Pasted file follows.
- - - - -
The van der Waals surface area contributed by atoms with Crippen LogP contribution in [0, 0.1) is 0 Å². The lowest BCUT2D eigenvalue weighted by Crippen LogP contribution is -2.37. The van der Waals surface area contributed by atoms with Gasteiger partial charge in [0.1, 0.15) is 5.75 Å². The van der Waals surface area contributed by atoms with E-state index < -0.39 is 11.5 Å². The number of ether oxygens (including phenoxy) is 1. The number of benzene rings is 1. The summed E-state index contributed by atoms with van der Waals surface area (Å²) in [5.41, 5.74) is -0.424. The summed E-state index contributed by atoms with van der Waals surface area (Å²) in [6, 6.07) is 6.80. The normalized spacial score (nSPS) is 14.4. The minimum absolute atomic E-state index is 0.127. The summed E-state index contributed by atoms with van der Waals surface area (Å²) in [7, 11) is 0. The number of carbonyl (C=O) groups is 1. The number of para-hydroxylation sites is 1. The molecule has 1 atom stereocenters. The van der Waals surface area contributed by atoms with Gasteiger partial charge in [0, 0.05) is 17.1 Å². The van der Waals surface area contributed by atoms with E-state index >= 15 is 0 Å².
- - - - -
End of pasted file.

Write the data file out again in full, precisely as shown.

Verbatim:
The van der Waals surface area contributed by atoms with Crippen LogP contribution in [0, 0.1) is 0 Å². The lowest BCUT2D eigenvalue weighted by Crippen LogP contribution is -2.37. The van der Waals surface area contributed by atoms with Gasteiger partial charge in [0.1, 0.15) is 5.75 Å². The van der Waals surface area contributed by atoms with E-state index < -0.39 is 11.5 Å². The number of ether oxygens (including phenoxy) is 1. The number of benzene rings is 1. The summed E-state index contributed by atoms with van der Waals surface area (Å²) in [5.41, 5.74) is -0.424. The summed E-state index contributed by atoms with van der Waals surface area (Å²) in [6, 6.07) is 6.80. The normalized spacial score (nSPS) is 14.4. The minimum absolute atomic E-state index is 0.127. The summed E-state index contributed by atoms with van der Waals surface area (Å²) in [7, 11) is 0. The number of carbonyl (C=O) groups is 1. The number of para-hydroxylation sites is 1. The molecule has 1 atom stereocenters. The van der Waals surface area contributed by atoms with Gasteiger partial charge in [0, 0.05) is 17.1 Å². The van der Waals surface area contributed by atoms with E-state index >= 15 is 0 Å².